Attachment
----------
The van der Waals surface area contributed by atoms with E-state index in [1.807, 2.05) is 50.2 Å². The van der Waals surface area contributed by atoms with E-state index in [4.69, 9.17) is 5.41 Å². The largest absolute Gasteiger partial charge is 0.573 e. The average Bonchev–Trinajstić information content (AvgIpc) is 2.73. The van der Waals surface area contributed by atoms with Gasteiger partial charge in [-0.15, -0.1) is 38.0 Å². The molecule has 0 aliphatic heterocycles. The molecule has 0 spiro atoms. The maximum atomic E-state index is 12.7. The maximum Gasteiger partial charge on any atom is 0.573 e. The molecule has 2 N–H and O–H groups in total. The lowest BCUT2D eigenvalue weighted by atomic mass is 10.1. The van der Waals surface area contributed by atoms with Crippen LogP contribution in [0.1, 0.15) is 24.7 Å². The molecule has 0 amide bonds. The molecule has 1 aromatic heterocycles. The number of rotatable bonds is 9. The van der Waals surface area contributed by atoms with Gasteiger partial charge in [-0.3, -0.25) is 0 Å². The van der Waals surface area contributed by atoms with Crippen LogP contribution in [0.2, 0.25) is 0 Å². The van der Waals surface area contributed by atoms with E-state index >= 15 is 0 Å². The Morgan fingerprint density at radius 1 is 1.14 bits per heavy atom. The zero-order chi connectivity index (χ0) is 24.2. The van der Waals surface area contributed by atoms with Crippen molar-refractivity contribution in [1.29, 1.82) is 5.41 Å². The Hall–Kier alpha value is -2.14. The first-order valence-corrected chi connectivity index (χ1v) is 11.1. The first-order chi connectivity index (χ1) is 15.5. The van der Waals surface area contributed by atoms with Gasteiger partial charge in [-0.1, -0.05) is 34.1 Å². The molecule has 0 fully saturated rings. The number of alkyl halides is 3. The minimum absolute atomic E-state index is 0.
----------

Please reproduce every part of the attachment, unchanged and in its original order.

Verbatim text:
The van der Waals surface area contributed by atoms with E-state index in [1.807, 2.05) is 50.2 Å². The van der Waals surface area contributed by atoms with E-state index in [4.69, 9.17) is 5.41 Å². The largest absolute Gasteiger partial charge is 0.573 e. The average Bonchev–Trinajstić information content (AvgIpc) is 2.73. The van der Waals surface area contributed by atoms with Gasteiger partial charge in [-0.15, -0.1) is 38.0 Å². The molecule has 0 aliphatic heterocycles. The molecule has 0 spiro atoms. The maximum atomic E-state index is 12.7. The maximum Gasteiger partial charge on any atom is 0.573 e. The molecule has 2 N–H and O–H groups in total. The lowest BCUT2D eigenvalue weighted by atomic mass is 10.1. The van der Waals surface area contributed by atoms with Crippen LogP contribution in [0.1, 0.15) is 24.7 Å². The molecule has 0 amide bonds. The molecule has 1 aromatic heterocycles. The number of rotatable bonds is 9. The van der Waals surface area contributed by atoms with Gasteiger partial charge in [-0.3, -0.25) is 0 Å². The van der Waals surface area contributed by atoms with Crippen LogP contribution in [0.2, 0.25) is 0 Å². The van der Waals surface area contributed by atoms with E-state index >= 15 is 0 Å². The Morgan fingerprint density at radius 1 is 1.14 bits per heavy atom. The zero-order chi connectivity index (χ0) is 24.2. The van der Waals surface area contributed by atoms with Crippen molar-refractivity contribution in [1.29, 1.82) is 5.41 Å². The Hall–Kier alpha value is -2.14. The first-order valence-corrected chi connectivity index (χ1v) is 11.1. The first-order chi connectivity index (χ1) is 15.5. The van der Waals surface area contributed by atoms with Gasteiger partial charge in [-0.1, -0.05) is 34.1 Å². The molecule has 0 fully saturated rings. The number of alkyl halides is 3. The minimum absolute atomic E-state index is 0.